Francisco Tomé dos Santos Filho, Mestre Bigo (Francisco 45), a student of Mestre Pastinha, will release his CD in São Paulo at the space of Mestre Plínio of Grupo Angoleiro Sim Sinhô.
When: November 8, 3 pm
Where: R Turiassú 1172, Perdizes - São Paulo
Here is a bit from an interview done by the magazine Praticando Capoeira, and posted on the Portal Capoeira website - both excellent resources doing important work to promote and preserve capoeira.
Francisco Tomé dos Santos Filho, Mestre Bigo, was born in 1946, in Salvador, Bahia. He began training capoeira in the mid-1950s after watching a capoeira presentation by Mestre Pastinha and Mestre Cobrinha Verde.
He trained at Mestre Pastinha’s school until 1975 (when he got married and moved to São Paulo), part of a community that included many great capoeiristas, such as: João Grande, João Pequeno, Natividade, Papo Amarelo, Jonas, Bola Sete, Gildo Alfinete, Genésio Meio Quilo, Roberto Satanás, among others.
After arriving in São Paulo he did not train capoeira for some time, but capoeira was in his blood, coursing through his veins. In 1989, Mestre Bigo founded Academia de Capoeira Angola Ilê Axé, onde realiza um trabalho até hoje.
Praticando Capoeira: What was Capoeira Angola like when you started to practice it?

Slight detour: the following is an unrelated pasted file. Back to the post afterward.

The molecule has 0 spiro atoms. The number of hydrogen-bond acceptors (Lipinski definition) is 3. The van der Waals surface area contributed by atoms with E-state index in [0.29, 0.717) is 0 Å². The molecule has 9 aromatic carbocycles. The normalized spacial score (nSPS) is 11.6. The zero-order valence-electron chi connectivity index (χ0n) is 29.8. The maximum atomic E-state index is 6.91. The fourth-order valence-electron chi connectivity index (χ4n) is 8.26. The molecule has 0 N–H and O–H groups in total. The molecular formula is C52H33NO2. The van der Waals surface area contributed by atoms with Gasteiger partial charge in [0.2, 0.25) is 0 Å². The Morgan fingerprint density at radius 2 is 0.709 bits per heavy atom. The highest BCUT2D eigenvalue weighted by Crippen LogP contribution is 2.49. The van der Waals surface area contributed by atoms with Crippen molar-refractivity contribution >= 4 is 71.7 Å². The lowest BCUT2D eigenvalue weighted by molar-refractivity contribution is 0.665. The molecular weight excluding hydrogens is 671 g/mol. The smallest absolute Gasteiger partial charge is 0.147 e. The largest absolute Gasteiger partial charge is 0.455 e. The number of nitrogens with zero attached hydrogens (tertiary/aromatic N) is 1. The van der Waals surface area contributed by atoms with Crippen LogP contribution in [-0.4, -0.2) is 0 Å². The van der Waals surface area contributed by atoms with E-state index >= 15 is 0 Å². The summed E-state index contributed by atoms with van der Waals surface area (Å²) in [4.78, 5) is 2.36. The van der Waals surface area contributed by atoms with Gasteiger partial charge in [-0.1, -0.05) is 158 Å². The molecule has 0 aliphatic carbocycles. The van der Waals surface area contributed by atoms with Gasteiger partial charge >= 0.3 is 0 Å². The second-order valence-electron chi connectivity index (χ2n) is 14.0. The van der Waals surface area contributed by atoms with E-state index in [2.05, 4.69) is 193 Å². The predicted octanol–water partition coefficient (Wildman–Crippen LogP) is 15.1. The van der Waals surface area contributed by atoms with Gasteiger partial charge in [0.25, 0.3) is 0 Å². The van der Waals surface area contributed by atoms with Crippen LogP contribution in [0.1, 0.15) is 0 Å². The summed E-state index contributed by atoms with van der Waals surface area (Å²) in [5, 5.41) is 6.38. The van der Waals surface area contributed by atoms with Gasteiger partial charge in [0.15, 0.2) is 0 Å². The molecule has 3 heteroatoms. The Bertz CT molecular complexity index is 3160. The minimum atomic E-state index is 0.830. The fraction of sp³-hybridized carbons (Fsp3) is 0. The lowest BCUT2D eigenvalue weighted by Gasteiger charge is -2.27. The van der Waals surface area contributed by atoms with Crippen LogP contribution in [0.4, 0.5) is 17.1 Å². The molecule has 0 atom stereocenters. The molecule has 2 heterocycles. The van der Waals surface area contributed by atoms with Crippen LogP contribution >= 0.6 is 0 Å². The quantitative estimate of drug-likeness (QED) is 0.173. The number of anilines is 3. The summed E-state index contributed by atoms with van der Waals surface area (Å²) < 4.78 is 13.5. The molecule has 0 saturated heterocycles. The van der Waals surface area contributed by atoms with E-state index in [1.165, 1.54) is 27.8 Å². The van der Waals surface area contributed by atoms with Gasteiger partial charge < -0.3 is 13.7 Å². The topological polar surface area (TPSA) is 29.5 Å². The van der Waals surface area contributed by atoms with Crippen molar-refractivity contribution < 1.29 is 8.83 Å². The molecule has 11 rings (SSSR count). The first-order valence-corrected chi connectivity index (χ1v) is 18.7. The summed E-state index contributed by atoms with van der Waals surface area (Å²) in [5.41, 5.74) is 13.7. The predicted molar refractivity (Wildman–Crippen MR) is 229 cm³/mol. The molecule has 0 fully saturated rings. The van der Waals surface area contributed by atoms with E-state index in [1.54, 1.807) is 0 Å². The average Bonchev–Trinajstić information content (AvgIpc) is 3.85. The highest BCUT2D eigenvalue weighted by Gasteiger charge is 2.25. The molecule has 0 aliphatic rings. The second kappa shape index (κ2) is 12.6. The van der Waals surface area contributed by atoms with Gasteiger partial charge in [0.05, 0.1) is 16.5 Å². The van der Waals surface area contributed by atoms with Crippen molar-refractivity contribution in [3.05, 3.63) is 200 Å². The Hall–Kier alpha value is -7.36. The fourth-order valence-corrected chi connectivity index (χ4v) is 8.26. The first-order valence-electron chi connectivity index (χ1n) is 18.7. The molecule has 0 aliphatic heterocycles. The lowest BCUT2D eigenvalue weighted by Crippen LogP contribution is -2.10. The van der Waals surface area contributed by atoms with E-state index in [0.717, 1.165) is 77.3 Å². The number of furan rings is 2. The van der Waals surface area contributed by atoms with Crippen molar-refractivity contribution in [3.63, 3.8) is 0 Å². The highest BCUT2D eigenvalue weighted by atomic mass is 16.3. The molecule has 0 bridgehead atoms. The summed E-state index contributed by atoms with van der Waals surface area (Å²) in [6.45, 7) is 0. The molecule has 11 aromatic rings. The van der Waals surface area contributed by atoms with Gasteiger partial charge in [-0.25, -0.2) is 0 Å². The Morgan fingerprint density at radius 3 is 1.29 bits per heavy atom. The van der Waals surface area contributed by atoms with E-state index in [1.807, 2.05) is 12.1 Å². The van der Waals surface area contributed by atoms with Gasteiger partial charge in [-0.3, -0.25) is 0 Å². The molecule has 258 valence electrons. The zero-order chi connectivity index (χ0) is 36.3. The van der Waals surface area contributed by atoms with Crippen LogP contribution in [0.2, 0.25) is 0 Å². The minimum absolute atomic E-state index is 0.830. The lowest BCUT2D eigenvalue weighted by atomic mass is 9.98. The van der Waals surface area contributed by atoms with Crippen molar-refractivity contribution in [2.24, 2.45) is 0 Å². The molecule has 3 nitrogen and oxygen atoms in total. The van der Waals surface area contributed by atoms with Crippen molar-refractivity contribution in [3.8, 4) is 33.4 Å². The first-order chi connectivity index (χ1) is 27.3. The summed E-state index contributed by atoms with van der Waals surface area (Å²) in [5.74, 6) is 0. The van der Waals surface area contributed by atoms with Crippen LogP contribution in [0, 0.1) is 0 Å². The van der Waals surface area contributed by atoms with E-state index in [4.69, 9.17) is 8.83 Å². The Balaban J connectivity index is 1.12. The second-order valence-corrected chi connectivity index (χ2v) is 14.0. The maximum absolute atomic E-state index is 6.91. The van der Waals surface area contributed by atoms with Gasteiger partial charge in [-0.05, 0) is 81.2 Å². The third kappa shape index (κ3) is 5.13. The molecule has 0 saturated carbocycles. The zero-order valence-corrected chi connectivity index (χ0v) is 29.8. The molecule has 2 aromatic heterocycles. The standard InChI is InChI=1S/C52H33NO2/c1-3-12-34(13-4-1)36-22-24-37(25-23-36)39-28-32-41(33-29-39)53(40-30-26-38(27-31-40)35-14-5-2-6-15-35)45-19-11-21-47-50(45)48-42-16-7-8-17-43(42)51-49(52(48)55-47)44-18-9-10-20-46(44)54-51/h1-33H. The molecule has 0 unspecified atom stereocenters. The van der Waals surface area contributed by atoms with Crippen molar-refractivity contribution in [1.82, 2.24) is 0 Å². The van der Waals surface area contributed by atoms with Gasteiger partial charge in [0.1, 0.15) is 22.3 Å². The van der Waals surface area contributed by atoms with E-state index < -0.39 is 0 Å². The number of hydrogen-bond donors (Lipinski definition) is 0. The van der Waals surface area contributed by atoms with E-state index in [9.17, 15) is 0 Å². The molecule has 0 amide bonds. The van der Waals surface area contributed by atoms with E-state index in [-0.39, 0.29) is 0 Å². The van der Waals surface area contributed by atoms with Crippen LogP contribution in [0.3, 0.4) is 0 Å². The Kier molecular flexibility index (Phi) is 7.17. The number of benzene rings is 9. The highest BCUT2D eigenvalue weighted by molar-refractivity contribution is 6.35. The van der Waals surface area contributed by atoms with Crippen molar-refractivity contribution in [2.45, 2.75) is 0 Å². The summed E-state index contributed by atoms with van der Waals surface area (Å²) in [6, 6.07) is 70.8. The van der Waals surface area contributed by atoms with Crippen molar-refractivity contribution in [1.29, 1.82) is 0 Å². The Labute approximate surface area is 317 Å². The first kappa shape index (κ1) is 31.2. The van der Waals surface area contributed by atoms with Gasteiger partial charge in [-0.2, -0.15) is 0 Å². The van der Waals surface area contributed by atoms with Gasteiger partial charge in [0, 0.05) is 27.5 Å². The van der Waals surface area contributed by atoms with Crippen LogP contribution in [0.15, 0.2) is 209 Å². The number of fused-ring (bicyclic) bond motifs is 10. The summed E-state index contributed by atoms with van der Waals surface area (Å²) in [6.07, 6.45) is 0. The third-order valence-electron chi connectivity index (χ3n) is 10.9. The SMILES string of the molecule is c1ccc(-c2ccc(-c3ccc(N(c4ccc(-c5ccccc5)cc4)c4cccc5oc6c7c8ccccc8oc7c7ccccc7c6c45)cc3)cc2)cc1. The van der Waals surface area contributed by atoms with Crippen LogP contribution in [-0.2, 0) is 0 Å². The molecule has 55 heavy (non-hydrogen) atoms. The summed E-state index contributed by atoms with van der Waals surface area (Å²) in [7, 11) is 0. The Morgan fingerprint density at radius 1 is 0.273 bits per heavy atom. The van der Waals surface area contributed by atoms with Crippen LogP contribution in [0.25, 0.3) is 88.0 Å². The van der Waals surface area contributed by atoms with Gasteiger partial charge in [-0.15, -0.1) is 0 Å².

It was a little different. Mestre Pastinha trained Angola corrida and Angola amarrada. Angola corrida was dangerous. We used to play hard with the people from Regional. They would raise their legs up high and the angoleiros would give them a rasteira. The angoleiro never raised his leg high, because he knew that if he did, he would go down.
Before, each game began with a ladainha, after came the improvisation, and later, the corrido. The capoeirista would play for a bit, and then the roda would stop and another ladainha would be sung. Capoeira took up a lot of our time. Today, there are more capoeiristas, and in light of this, there is less time to play in the roda.
In the interview, Mestre Bigo also recalls some of the advice Mestre Pastinha used to give his students. Here is some of it:
Don't enter a dark place.
If you think that someone may be armed, toss a lit cigarette on him; he will reach for his gun.
More of the interview here (in Portuguese).